Silicon Valley cuts the Internet cord

September 7, 2006

Some 2.4 million residents of California's Silicon Valley will have free broadband wireless Internet access when a new network goes on line. The system will be put together by Silicon Valley Metro Connect, a collaboration of Azulstar Networks, Cisco Systems, IBM, and Seakay. Once completed, the network will span 42 municipalities and nearly 1,500 square miles.

Besides providing wireless access to the public, the network will also be able to support a broad range of uses by residential, small business, public sector and commercial users. For example, the wireless network can provide an alternative communications medium to first responders -- fire, police and emergency medical -- when traditional communications systems may not be able to connect with each other. Healthcare workers will be able to access information wherever they are, and students can more easily engage in learning beyond the classroom.

"Silicon Valley is well known as a birthplace of innovation, and this is the kind of ambitious project for which our region is known," said Russell Hancock, president and CEO, Joint Venture: Silicon Valley Network. "Silicon Valley Metro Connect impressed the team with a vision that breaks the mold for wireless cities. The Valley is becoming the epicenter for innovation in wireless technologies."

Silicon Valley Metro Connect will build the network based on the latest Cisco Systems mesh wireless infrastructure technology, with a dynamic technology upgrade program to ensure long-term network vitality and scalability. IBM will provide network design and integration services, as well as innovative technology applications for public agencies and local utilities including intelligent traffic solutions to regulate traffic and reduce congestion and automated wireless utility and traffic metering. Azulstar Networks will act as the network operator for service provisioning of the 802.11b/g base wireless network. SeaKay will work with municipal and public benefit agencies to customize the network to their needs, and will also spearhead outreach and digital inclusion programs to meet the economic development and social benefit objectives of the network.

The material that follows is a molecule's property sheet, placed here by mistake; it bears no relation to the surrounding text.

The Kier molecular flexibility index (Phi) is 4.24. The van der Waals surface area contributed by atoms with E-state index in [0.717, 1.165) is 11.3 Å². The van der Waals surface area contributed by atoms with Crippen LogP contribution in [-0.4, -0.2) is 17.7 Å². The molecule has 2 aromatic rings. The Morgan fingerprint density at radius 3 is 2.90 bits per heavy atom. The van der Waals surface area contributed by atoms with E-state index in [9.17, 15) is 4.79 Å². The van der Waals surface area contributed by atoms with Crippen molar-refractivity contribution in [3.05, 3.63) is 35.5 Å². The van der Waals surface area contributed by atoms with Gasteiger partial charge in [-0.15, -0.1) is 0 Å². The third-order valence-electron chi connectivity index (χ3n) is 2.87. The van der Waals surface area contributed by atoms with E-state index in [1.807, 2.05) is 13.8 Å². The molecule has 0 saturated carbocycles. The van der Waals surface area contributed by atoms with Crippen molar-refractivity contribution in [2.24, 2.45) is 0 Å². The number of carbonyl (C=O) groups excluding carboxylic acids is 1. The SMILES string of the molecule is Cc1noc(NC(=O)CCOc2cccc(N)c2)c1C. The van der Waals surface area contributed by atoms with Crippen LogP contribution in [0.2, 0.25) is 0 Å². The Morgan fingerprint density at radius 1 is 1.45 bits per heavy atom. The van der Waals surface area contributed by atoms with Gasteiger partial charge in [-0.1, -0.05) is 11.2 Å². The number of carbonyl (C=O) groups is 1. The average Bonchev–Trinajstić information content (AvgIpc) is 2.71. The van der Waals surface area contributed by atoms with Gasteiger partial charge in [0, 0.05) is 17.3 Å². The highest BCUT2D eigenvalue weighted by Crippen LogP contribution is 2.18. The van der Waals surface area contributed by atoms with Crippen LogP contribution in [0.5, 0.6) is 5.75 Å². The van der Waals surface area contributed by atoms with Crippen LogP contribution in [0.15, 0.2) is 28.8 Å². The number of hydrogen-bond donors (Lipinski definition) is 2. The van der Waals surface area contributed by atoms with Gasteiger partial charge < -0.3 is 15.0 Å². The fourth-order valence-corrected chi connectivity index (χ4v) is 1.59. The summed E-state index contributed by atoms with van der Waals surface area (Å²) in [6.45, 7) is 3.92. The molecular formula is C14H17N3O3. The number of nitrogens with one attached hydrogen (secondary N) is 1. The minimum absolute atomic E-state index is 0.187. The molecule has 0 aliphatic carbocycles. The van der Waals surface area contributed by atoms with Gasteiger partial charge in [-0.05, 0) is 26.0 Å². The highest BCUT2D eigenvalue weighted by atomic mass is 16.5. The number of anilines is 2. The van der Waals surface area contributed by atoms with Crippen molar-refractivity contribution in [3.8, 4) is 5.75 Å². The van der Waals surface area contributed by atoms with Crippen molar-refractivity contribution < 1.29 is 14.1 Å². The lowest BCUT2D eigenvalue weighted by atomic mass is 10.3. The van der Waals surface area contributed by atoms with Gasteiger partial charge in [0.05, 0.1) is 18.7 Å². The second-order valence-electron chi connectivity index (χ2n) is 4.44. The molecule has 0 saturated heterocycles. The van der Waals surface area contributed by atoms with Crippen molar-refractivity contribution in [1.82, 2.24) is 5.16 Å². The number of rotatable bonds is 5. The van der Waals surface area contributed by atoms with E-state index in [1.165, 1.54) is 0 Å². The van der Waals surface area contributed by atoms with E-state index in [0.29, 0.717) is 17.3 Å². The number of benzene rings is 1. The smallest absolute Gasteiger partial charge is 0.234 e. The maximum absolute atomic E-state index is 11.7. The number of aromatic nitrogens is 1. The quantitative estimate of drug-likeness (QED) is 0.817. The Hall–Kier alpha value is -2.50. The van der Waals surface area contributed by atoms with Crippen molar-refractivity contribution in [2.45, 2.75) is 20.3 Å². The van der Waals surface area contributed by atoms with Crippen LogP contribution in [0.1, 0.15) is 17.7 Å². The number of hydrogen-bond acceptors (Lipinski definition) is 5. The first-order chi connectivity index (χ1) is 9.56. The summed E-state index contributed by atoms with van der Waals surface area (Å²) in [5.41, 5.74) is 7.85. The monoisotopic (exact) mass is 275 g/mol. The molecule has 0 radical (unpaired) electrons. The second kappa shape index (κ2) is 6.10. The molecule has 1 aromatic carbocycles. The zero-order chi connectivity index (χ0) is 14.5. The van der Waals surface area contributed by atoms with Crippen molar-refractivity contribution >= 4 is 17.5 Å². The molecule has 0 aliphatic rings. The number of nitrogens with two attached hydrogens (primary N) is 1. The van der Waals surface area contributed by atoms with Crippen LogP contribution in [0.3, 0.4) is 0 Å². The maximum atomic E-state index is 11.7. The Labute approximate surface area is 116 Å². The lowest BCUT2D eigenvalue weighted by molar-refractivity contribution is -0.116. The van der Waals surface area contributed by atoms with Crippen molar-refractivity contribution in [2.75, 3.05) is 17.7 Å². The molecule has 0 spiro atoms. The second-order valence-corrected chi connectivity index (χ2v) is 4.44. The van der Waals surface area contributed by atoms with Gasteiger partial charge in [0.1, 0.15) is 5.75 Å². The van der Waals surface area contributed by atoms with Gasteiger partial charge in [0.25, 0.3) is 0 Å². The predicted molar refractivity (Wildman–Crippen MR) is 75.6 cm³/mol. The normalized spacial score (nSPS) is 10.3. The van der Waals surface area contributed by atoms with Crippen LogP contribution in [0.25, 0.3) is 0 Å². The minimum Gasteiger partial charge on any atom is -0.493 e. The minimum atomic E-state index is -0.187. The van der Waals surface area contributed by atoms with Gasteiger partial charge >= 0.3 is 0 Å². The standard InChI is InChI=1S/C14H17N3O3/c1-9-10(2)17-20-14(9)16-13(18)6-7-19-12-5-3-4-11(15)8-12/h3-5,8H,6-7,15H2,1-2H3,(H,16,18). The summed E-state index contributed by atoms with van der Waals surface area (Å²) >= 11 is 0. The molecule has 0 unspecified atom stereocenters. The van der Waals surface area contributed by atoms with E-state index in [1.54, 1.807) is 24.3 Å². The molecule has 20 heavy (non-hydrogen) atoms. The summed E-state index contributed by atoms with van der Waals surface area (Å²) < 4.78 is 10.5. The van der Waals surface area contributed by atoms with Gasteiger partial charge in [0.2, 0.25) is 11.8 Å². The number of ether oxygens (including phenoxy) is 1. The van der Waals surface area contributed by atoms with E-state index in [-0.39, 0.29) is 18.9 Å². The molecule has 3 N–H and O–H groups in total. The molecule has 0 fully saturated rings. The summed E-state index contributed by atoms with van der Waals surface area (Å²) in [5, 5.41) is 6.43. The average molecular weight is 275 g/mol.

Silicon Valley Metro Connect's privately owned and operated network will be supported by a sponsorship format that ensures a diverse stream of revenues so that the network can weather changes in technology and the economic environment over time. This sponsorship model is well suited to Silicon Valley's vision to improve and streamline collaboration between Bay Area communities.

Silicon Valley Metro Connect will offer up to 1Mb data speed for the free base service with built-in protection of user privacy and will include digital divide programs for economically disadvantaged users. It will also offer premium fee-based services such as wireless Voice Over IP and video streaming. Beginning in 2007, the Silicon Valley Wireless Network will leverage the WiMAX IEEE 802.16 wireless standard for the 2-11 Ghz operating bands, to offer greater throughput for mobile and fixed users and higher quality service for video, voice, and data.

Source: IBM

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